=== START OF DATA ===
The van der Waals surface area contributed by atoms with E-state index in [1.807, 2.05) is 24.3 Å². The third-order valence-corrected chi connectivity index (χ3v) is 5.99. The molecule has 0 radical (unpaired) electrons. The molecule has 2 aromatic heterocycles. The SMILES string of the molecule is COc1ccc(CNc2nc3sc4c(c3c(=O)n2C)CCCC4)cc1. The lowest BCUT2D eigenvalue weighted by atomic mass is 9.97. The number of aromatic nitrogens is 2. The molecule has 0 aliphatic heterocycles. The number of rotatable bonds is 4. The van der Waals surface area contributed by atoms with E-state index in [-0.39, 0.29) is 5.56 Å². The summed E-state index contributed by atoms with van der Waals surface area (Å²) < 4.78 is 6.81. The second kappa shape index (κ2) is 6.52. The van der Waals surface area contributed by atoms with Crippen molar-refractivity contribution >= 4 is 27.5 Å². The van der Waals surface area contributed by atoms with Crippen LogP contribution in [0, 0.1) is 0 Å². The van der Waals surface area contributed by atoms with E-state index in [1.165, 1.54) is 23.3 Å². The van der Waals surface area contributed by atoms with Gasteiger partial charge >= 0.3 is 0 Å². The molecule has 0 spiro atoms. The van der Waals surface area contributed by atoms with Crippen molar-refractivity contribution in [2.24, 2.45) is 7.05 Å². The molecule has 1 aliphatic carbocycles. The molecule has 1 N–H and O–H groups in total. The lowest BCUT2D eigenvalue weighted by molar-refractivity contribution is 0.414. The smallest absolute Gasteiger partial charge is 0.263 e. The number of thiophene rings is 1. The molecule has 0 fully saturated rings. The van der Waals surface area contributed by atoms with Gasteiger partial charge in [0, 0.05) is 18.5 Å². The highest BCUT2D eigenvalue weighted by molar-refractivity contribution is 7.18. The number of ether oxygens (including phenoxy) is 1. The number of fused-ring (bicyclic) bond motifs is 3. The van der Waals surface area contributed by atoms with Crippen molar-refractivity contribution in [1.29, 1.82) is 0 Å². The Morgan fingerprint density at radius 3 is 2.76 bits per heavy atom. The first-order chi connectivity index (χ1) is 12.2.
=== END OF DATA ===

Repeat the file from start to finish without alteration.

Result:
The van der Waals surface area contributed by atoms with E-state index in [1.807, 2.05) is 24.3 Å². The third-order valence-corrected chi connectivity index (χ3v) is 5.99. The molecule has 0 radical (unpaired) electrons. The molecule has 2 aromatic heterocycles. The SMILES string of the molecule is COc1ccc(CNc2nc3sc4c(c3c(=O)n2C)CCCC4)cc1. The lowest BCUT2D eigenvalue weighted by atomic mass is 9.97. The number of aromatic nitrogens is 2. The molecule has 0 aliphatic heterocycles. The number of rotatable bonds is 4. The van der Waals surface area contributed by atoms with E-state index in [-0.39, 0.29) is 5.56 Å². The summed E-state index contributed by atoms with van der Waals surface area (Å²) < 4.78 is 6.81. The second kappa shape index (κ2) is 6.52. The van der Waals surface area contributed by atoms with Crippen molar-refractivity contribution >= 4 is 27.5 Å². The van der Waals surface area contributed by atoms with Crippen LogP contribution in [0, 0.1) is 0 Å². The van der Waals surface area contributed by atoms with E-state index in [1.165, 1.54) is 23.3 Å². The van der Waals surface area contributed by atoms with Gasteiger partial charge >= 0.3 is 0 Å². The molecule has 0 spiro atoms. The van der Waals surface area contributed by atoms with Crippen molar-refractivity contribution in [2.24, 2.45) is 7.05 Å². The molecule has 1 aliphatic carbocycles. The molecule has 1 N–H and O–H groups in total. The lowest BCUT2D eigenvalue weighted by molar-refractivity contribution is 0.414. The smallest absolute Gasteiger partial charge is 0.263 e. The number of thiophene rings is 1. The molecule has 0 fully saturated rings. The van der Waals surface area contributed by atoms with Gasteiger partial charge in [0, 0.05) is 18.5 Å². The highest BCUT2D eigenvalue weighted by molar-refractivity contribution is 7.18. The number of ether oxygens (including phenoxy) is 1. The number of fused-ring (bicyclic) bond motifs is 3. The van der Waals surface area contributed by atoms with Crippen molar-refractivity contribution in [1.29, 1.82) is 0 Å². The Morgan fingerprint density at radius 3 is 2.76 bits per heavy atom. The first-order chi connectivity index (χ1) is 12.2.